COALITION FIGHTING ELECTION LAW "REFORM"
Since the announcement of President Carter's election law "reform" package (which might more accurately be termed the nationalization of elections) an interesting informal coalition is emerging in opposition to it. Liberal and conservative groups (National Committee for an Effective Congress, Environmental Action Fund, National Conservative Political Action Committee, Committee for the Survival of a Free Congress, etc.) are together in opposition to restrictions on political action committees, especially ideologically-oriented (as compared to business or labor) PAC's. The liberals don't want to come out against public financing, however. Meanwhile a coalition of conservatives and libertarians is emerging to fight the whole package, while a separate but interrelated coalition of libertarians, liberals and Gene McCarthy supporters is forming in opposition to the public financing aspect. McCarthy himself has vowed to get involved in the battle personally and intensively.
It's becoming increasingly obvious that election reform is designed to entrench the moderate wings cum labor sympathizers of both major parties in power while having a chilling effect on even slight ideological deviants (even those just a little more liberal or a little more conservative than the establishment consensus). Those whose dissent from orthodoxy goes deeper, such as libertarians or McCarthyites, will have an even more difficult time of it if the Carter proposals become law.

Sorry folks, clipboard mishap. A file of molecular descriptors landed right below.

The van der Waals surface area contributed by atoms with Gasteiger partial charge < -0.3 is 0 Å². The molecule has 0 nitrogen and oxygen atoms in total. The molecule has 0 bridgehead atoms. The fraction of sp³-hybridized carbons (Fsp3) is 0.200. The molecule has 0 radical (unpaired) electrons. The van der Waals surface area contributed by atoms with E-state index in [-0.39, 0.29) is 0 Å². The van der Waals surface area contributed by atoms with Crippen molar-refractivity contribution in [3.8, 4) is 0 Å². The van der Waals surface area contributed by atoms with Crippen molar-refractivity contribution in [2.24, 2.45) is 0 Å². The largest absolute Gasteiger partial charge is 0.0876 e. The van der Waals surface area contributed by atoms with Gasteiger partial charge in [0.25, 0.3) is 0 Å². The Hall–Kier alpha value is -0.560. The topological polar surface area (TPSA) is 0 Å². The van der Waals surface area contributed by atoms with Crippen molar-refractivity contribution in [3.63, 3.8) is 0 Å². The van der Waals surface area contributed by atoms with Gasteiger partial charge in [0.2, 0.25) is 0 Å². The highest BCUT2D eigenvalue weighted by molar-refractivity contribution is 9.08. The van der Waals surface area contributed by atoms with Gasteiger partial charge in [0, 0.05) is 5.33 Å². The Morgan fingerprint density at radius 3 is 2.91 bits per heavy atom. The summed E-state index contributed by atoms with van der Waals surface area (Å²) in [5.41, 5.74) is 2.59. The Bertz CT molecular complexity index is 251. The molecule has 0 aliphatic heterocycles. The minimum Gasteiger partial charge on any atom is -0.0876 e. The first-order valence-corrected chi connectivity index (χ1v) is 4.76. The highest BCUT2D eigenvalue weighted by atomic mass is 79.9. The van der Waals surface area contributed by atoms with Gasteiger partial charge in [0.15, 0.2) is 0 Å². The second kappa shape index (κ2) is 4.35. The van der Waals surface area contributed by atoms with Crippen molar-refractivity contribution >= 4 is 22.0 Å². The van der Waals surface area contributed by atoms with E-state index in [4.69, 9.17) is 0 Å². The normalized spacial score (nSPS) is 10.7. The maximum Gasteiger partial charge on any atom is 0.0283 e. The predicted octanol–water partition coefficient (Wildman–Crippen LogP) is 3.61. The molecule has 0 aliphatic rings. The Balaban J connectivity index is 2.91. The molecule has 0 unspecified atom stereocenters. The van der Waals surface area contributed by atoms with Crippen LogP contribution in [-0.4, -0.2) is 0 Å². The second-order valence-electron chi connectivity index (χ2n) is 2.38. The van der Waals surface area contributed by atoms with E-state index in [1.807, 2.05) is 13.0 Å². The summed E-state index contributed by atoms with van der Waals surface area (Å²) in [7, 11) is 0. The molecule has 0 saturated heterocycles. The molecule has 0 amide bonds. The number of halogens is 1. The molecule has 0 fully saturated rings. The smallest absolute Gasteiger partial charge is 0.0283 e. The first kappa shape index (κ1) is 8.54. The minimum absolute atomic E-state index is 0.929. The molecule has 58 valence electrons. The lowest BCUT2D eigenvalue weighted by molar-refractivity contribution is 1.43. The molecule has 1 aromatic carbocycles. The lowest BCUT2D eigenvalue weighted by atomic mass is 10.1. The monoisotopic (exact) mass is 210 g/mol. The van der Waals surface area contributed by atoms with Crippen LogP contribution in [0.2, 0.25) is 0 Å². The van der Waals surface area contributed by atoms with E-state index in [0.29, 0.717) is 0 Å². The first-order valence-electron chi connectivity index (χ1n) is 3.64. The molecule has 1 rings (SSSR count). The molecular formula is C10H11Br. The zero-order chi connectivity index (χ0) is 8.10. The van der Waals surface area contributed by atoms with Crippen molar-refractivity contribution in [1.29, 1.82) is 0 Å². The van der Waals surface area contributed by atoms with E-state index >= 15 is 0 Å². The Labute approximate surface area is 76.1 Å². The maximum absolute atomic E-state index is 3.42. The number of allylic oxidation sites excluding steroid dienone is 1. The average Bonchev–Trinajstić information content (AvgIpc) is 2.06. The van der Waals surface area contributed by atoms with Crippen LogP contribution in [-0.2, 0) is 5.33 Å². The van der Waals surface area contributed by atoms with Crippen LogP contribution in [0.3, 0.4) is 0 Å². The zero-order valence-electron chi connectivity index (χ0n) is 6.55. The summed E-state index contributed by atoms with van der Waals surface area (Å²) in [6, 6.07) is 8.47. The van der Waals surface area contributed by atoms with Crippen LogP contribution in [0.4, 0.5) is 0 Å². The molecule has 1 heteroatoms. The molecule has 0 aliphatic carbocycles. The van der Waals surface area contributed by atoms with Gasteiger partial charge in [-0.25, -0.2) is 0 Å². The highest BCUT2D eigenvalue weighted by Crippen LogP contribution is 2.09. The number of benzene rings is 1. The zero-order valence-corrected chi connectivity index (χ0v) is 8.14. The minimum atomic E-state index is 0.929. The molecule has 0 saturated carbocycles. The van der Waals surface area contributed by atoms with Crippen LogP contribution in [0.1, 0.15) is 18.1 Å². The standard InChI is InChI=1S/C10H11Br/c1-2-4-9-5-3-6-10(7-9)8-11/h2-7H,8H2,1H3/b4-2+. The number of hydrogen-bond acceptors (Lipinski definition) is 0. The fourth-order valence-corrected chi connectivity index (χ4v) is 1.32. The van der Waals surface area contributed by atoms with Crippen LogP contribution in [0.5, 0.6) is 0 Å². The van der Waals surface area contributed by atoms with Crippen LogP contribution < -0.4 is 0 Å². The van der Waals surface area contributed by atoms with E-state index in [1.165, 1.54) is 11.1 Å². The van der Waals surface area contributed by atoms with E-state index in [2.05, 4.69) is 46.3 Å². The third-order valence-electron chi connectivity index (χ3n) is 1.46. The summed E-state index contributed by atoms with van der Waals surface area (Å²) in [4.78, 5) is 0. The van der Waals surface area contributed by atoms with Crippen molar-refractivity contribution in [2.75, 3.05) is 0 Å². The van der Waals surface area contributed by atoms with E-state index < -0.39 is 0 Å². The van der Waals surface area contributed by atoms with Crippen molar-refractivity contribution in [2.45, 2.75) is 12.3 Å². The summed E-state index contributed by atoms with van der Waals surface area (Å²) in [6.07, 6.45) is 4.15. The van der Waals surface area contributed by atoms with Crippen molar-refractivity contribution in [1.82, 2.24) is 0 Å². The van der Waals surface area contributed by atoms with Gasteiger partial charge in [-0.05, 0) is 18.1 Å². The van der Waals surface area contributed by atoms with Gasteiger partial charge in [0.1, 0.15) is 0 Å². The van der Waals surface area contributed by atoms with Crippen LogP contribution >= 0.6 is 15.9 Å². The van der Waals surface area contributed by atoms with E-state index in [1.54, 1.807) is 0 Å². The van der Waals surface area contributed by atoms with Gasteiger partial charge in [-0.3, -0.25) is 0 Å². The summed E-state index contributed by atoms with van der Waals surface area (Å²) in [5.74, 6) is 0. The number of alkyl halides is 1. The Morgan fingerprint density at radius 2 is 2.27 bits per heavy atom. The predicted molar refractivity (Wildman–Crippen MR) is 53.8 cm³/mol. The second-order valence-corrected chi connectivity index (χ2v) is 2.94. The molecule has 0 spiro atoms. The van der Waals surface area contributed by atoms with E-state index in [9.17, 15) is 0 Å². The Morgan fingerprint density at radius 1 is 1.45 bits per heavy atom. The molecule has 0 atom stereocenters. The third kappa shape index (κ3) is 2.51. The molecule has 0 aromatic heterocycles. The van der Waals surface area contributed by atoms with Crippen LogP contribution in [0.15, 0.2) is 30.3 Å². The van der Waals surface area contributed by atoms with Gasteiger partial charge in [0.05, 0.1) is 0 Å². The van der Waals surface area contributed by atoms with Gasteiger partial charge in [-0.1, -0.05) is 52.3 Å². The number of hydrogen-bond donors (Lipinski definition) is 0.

This is a good issue on which to write your representatives. A major campaign against the legislation is in the works, and it will be interesting to see what kind of clout this unusual alliance has. By all means, identify yourself as libertarian if you are one. (Senate: Washington DC 20510; House: Washington DC 20515)
For further information you might write to the Emergency Coalition to Save Free Elections (1835 K Street, N.W., Washington DC 20006).
DON'T LET UP ON DRAFT AND NATIONAL SERVICE
I talked last week to a staffer on the Senate Armed Services Committee. The poor young thing was distressed.
"There isn't even any legislation introduced or hearings scheduled, and we keep getting letters against any new draft. What are these people worried about?" That's a bit disingenuous. We have plenty to be worried about. The draft and its companion, universal compulsory national service, are very much live issues. They won't do it right away, but they're laying the groundwork to put one or the other in place quickly when the time comes. The letters in opposition do help. Keep them coming.
Good targets for letters include: Senate Armed Services Committee, Manpower and Personnel Subcommittee; Sen. Sam Nunn (D-GA); Sen. James Stennis (D-MI) and Sen. Dewey Bartlett (R-OK). As well as your own Senators and Representatives. (U.S. Senate, Washington DC 20510).
When you're writing about military pensions, you're sure to get letters. I have, and I've been caught in an error. Military retirees do not retire at full pay, as I suggested. After 20 years they get 50 percent of base military pay, and the percentage goes up with more years of service. It's just that to some of us $15,456 per year (the average retirement pay for officers retiring as of 6/30/76) seems almost like a full salary. The figure for enlisted men is lower ($6,456 per year).